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Cosmo Up Close: A Day In Baler With Andi Eigenmann

'My life is good, Ellie is happy and she loves it here, and I'm happy.'

It was at exactly 5:27 a.m. on a Saturday morning in Baler when Andi Eigenmann texted us that she needed to be taken to the hospital. She'd been in and out of sleep the night before because of serious back pains, and said it might've been caused by her kidneys.

Our call time for the whole day shoot was at 6 a.m.

By 6:30 a.m., our team was with her as she was being treated at the Premiere General Hospital in Baler. "I've been here for two years and I've never been to the hospital. Now I have!" she laughingly said while visibly still in pain.

Andi was released after being diagnosed with UTI. After trading some jokes with the doctor (mostly about her having to steer clear of her favorite salty foods), she reassured our team she was still up for the shoot.  

At 9 a.m., we met up again, but this time, the Andi that greeted us was all smiles and wearing her best beach dress. She even put on some highlighter on her cheeks and wore mascara with the full knowledge that the first layout of our shoot was of her surfing. 

As we made our way along the Sabang Beach strip, Andi would exchange friendly greetings with people she knew and pointed out places she'd frequent. It was then we realized that this place was her home and she was proud to show it to us.

In Baler, she was just Andi, a girl who loved to surf and eat with her bare hands. This is her story.



Describe your first Baler experience.

It was my ex-boyfriend who first took me to Baler. I went here with Emilio [Arambulo], who's still my good friend. It was because he'd been surfing for a while. When we started hanging out, one of the things I said to him—while I was soul searching, trying to find myself—was, "I want to do the things I've wanted to do ever since I was a kid, but never had time to." And surfing was that *one* thing. It was at the top of my list.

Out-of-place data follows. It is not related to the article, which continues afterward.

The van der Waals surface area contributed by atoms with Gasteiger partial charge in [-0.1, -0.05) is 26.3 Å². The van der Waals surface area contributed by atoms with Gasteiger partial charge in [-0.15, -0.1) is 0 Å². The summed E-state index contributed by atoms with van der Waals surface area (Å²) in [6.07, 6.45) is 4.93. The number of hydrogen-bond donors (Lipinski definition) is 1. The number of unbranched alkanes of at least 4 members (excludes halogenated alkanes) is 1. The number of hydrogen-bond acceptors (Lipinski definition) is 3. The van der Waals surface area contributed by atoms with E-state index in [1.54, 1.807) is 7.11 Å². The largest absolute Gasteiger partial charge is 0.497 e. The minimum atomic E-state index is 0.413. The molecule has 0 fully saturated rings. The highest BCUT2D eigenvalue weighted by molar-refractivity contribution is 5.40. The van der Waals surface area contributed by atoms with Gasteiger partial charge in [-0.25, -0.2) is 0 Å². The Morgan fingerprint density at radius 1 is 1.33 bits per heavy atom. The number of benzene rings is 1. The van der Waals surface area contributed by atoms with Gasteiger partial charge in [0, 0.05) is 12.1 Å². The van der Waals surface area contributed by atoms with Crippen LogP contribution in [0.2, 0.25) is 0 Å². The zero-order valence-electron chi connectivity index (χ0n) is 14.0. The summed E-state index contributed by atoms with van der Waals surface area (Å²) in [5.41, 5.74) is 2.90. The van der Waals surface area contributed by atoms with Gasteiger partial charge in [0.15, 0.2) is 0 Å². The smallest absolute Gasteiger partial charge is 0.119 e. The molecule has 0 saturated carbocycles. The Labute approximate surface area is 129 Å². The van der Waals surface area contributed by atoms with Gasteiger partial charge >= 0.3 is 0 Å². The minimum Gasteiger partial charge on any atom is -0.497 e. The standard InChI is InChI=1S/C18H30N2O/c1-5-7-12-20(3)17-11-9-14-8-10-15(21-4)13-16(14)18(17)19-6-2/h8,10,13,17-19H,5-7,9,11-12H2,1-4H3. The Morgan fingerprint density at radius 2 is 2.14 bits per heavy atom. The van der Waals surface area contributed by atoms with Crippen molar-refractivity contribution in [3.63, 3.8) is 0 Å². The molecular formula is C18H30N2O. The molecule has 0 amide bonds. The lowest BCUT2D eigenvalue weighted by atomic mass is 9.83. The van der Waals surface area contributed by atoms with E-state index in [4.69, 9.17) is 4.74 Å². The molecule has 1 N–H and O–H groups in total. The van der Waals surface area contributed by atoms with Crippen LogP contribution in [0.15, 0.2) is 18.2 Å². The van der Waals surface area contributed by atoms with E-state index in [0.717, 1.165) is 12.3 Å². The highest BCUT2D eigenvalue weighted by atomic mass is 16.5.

So he was like, "Okay, I'll take you to Baler."

Other than him recommending Baler, I [also] knew I wanted to come here because of all of the stories I've heard. My brother, Sid Lucero, shot a movie here. It's also the birthplace of Philippine surfing, so, why not? Why not go to Baler?

When I came here for the first time, I fell in love right away, especially because this is also where I learned how to surf. The people who taught me how to surf remain to be two of my closest friends. 

Would you consider yourself a "newbie" surfer?

I definitely say that I'm a "newbie" surfer, but of course, people who know me won't allow me to say that. I'm an intermediate surfer.

How did the local surfing community react to your big move to Baler?

They were very welcoming! But, of course, in the beginning, when I was still a tourist here,  I'd check in at the famous resorts. They were nice to me, but the connection wasn't there right away. Maybe because they knew who I was.

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It was after I kept coming back to Baler that most of these people actually became my friends. It was [later on] that I really felt their genuine intention of wanting to help me out when I'm [out] in the water. When my friends [were] teaching other people [how to surf], they watched out for me, too. One of the main reasons why I fell in love with this place, other than it's so beautiful and so scenic, is the people.